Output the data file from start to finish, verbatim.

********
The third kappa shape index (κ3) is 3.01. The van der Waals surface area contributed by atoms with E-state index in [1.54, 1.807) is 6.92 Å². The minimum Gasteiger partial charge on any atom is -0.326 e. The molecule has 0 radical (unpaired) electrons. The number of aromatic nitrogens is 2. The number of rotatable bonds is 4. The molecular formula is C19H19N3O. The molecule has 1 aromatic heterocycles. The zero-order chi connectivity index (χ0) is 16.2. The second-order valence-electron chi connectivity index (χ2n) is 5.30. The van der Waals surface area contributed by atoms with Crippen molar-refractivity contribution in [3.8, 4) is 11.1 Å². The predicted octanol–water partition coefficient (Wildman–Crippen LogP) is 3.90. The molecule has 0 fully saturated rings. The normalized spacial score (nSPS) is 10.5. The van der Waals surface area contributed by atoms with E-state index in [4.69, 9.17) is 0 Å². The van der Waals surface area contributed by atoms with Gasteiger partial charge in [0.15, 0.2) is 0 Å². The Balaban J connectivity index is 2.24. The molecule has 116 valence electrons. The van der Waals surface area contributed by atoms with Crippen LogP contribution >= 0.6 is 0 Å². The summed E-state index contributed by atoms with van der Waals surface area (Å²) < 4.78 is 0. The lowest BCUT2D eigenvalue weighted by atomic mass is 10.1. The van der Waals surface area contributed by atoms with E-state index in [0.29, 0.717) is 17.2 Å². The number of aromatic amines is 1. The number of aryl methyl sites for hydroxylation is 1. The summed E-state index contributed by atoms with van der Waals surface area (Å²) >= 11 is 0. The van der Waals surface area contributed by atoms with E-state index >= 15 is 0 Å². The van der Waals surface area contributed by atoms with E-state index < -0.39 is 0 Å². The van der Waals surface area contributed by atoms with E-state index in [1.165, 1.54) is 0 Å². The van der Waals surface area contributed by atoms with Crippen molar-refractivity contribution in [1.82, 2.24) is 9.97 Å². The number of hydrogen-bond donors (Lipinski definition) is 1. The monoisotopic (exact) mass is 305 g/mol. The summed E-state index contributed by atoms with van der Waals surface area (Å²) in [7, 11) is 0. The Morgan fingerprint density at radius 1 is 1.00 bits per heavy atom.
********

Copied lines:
The third kappa shape index (κ3) is 3.01. The van der Waals surface area contributed by atoms with E-state index in [1.54, 1.807) is 6.92 Å². The minimum Gasteiger partial charge on any atom is -0.326 e. The molecule has 0 radical (unpaired) electrons. The number of aromatic nitrogens is 2. The number of rotatable bonds is 4. The molecular formula is C19H19N3O. The molecule has 1 aromatic heterocycles. The zero-order chi connectivity index (χ0) is 16.2. The second-order valence-electron chi connectivity index (χ2n) is 5.30. The van der Waals surface area contributed by atoms with Crippen molar-refractivity contribution in [3.8, 4) is 11.1 Å². The predicted octanol–water partition coefficient (Wildman–Crippen LogP) is 3.90. The molecule has 0 fully saturated rings. The normalized spacial score (nSPS) is 10.5. The van der Waals surface area contributed by atoms with E-state index in [4.69, 9.17) is 0 Å². The van der Waals surface area contributed by atoms with Gasteiger partial charge in [0.15, 0.2) is 0 Å². The Balaban J connectivity index is 2.24. The molecule has 116 valence electrons. The van der Waals surface area contributed by atoms with Crippen LogP contribution >= 0.6 is 0 Å². The summed E-state index contributed by atoms with van der Waals surface area (Å²) < 4.78 is 0. The lowest BCUT2D eigenvalue weighted by atomic mass is 10.1. The van der Waals surface area contributed by atoms with E-state index in [0.29, 0.717) is 17.2 Å². The number of aromatic amines is 1. The number of aryl methyl sites for hydroxylation is 1. The summed E-state index contributed by atoms with van der Waals surface area (Å²) >= 11 is 0. The van der Waals surface area contributed by atoms with E-state index >= 15 is 0 Å². The van der Waals surface area contributed by atoms with E-state index < -0.39 is 0 Å². The van der Waals surface area contributed by atoms with E-state index in [1.165, 1.54) is 0 Å². The van der Waals surface area contributed by atoms with Crippen molar-refractivity contribution in [1.82, 2.24) is 9.97 Å². The number of hydrogen-bond donors (Lipinski definition) is 1. The monoisotopic (exact) mass is 305 g/mol. The summed E-state index contributed by atoms with van der Waals surface area (Å²) in [7, 11) is 0. The Morgan fingerprint density at radius 1 is 1.00 bits per heavy atom.